From education to employment

FE Funding is Changing – Are you Ready?

Malcolm Cooper, MCA Cooper Associates

The way FE provision is funded is about to undergo its biggest change in years.  Following the Skills and Post 16 Education Act 2022, which was passed in April this year, major changes are coming to the way DfE contracts and forms funding agreements with Further Education Providers.

The two-part Funding Agreement that we have all known for years with a generic Part One applying to all providers equally and a Part Two specifically detailing a provider’s specific funding will be replaced with a new agreement which will require a provider to create and, on an annual basis, maintain an Accountability Plan.

The purpose of this will be to show the actions needed to adapt the provider’s curriculum offer to meet changing skills needs. This plan must be able to demonstrate that the provider had taken into account a number of national, local and regional factors, including those arising from Curriculum Review as set out in the new Education Act. It also has to set out how they will work with local key partners, including other providers and employers.

All of this was expected to affect FE providers with effect from early in 2023, but this notion has been jolted by the announcement in October by Ofsted that the new tighter curriculum review and accountability requirements will operate with effect from September 2022! This means, in theory, any provider inspected, with immediate effect, may expect scrutiny of its curriculum portfolio and its curriculum plans to figure in their inspection and a judgement on how well providers meet skills needs will feature as a sub-judgement in the published inspection report, so there is no time to lose!

Ofsted has already extended its approach to inspection, adding pre-visit days for inspectors to evaluate relevant skills needs and their application in the provider under inspection, and by inviting providers to produce information regarding curriculum alignment and to appoint a nominee to represent skills and curriculum design during the inspection process.

Last Spring, the DfE ran a pilot with a number of providers, predominantly colleges, in anticipation of this change, so if you are with one of these providers you are certainly well set. However, for the rest  it may be less of a certainty.

 Chris Payne, Associate Director of MCA, was Deputy Chief Executive at NCG and led on their involvement in the pilot.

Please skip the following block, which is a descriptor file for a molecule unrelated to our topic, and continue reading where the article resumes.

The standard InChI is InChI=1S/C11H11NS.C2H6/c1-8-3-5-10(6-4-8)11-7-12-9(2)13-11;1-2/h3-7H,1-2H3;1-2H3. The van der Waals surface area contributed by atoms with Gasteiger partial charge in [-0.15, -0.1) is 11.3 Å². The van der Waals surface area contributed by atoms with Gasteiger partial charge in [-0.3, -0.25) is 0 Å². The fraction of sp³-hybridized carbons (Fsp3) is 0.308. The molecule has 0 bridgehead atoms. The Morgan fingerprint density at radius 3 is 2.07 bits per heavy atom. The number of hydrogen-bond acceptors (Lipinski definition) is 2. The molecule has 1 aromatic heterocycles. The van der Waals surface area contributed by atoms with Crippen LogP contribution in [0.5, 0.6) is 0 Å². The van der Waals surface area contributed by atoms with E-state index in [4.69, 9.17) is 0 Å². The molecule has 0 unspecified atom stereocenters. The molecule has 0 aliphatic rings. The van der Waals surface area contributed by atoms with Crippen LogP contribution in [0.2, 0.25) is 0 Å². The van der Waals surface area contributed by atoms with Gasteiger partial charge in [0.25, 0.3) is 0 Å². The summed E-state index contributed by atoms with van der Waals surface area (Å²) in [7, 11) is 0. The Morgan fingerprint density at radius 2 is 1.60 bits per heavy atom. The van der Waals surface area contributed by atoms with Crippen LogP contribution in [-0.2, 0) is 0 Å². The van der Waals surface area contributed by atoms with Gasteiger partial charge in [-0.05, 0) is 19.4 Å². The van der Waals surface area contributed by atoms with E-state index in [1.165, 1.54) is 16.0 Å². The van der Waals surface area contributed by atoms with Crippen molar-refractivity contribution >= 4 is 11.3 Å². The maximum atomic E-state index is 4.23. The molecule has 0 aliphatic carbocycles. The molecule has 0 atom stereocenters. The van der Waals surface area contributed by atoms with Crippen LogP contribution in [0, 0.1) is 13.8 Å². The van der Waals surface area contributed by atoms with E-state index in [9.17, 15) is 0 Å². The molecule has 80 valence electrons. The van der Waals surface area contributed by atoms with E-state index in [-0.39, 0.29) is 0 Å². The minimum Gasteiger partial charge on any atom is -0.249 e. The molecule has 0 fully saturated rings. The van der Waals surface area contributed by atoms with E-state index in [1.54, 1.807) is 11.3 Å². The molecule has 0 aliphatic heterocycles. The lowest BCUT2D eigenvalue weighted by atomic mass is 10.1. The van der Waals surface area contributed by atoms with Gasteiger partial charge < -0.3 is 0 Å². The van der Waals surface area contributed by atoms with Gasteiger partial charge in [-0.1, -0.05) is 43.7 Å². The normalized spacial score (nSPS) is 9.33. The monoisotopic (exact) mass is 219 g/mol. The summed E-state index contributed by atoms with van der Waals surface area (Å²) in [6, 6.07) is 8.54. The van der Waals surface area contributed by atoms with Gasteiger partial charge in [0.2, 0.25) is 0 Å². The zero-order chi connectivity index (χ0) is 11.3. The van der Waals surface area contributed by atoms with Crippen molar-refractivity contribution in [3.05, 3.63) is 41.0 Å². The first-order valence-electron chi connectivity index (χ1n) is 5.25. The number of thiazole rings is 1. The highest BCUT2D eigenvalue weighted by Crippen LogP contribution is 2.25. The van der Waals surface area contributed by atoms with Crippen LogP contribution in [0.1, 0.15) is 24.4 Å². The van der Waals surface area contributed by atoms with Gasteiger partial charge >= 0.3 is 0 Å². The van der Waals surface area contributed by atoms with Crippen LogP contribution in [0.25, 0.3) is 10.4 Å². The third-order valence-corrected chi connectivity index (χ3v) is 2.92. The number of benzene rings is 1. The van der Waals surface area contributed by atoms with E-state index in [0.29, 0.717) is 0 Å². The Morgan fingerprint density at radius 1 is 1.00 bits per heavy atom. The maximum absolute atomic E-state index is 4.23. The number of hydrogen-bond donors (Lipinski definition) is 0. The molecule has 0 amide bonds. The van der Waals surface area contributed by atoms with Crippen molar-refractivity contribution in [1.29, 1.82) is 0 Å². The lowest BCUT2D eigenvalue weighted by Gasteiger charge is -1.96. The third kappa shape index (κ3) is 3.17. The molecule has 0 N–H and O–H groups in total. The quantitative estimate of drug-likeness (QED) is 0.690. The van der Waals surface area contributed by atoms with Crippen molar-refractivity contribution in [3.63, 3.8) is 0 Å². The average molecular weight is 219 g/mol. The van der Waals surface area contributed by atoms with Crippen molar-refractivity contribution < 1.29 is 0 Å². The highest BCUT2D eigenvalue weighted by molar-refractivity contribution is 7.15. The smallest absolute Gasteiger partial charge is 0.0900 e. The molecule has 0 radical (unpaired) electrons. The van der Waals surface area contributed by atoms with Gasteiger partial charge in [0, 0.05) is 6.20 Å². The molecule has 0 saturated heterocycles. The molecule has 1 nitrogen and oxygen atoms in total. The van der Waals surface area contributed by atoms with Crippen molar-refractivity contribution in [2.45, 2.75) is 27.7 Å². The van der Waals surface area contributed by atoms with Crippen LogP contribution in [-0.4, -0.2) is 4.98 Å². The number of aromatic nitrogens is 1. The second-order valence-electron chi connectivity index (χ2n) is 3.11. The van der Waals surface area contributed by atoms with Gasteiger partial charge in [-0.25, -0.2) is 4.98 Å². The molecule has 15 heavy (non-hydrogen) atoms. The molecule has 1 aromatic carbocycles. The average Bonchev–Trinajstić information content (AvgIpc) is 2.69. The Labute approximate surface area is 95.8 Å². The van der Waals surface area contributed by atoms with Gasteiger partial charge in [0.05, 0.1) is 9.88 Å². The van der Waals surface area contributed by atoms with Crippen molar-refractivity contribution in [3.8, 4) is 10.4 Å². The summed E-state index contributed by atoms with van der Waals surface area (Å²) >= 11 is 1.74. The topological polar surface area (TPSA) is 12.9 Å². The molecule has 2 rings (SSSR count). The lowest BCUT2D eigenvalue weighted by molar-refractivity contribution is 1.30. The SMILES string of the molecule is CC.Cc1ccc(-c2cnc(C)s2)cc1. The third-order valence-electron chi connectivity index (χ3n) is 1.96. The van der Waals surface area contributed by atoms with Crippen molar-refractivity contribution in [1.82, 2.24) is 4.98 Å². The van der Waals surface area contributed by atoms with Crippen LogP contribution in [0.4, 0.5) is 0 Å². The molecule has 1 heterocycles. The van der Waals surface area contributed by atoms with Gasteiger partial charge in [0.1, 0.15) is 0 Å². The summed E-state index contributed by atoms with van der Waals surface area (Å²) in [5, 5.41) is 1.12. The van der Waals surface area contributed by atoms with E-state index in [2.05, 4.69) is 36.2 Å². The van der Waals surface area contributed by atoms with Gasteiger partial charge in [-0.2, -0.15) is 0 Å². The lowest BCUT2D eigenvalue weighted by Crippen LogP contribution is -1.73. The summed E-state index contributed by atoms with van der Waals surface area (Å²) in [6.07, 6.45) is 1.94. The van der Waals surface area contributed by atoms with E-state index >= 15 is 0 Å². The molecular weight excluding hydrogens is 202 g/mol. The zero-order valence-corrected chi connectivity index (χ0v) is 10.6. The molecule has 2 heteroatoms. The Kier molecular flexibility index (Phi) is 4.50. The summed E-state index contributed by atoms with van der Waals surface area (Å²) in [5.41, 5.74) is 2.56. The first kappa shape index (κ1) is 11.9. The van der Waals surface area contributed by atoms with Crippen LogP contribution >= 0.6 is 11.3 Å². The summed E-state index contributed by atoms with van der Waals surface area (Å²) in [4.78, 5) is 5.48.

“The challenges for providers will be much more wide-ranging than curriculum, affecting any areas of the provider’s operations that may be seen to hinder its ability to meet skills needs,” said Chris. “The added burden of updating the Accountability Plan each year will also prove to be problematic in some situations. There is no doubt that curriculum review is at the heart of these new plans but other areas such as finance and accommodation could figure if they are considered to be a constraint to meeting a provider’s skills needs”.

The main responsibility for all of this falls squarely on governors. For years they have had two clear statutory duties, independent of any involvement by management; namely, ensuring the solvency of their organisation and being responsible for the nature of its curriculum. Governing Bodies now, for the first time have a third statutory duty.

The DfE will now hold the provider’s strategic leadership accountable for the content of their curriculum and its alignment with national, regional and local skills needs. There is a quite clear specification that providers must undertake periodic Curriculum Review to fulfil this new duty to inform the Accountability Plan and provide information to Ofsted.

In order, for governing bodies to adequately discharge their new statutory obligation in future they must ensure that appropriate reporting protocols are in place to ensure that regular curriculum reviews happen as they should, that reports to them are forthcoming and the reviews are published on the provider’s website.

I am sure if I were to challenge most senior curriculum managers on this subject, they would seek to reassure me that it is all under control, they have been doing this for years. But is it? Can they be sure that their interpretation of what is required will pass muster? Have they included a wider review of potential constraints or is their review limited to curriculum issues. How has it been tested? You certainly would not want its first test to be during an Osted visit!

However, if I were to ask an equivalent group of governors about their provider’s readiness for these changes and how they expect to deal with their new statutory duty, how many would be confident, indeed how many would actually know?

Time will tell!

By Malcolm Cooper, Managing Director, MCA Cooper Associates

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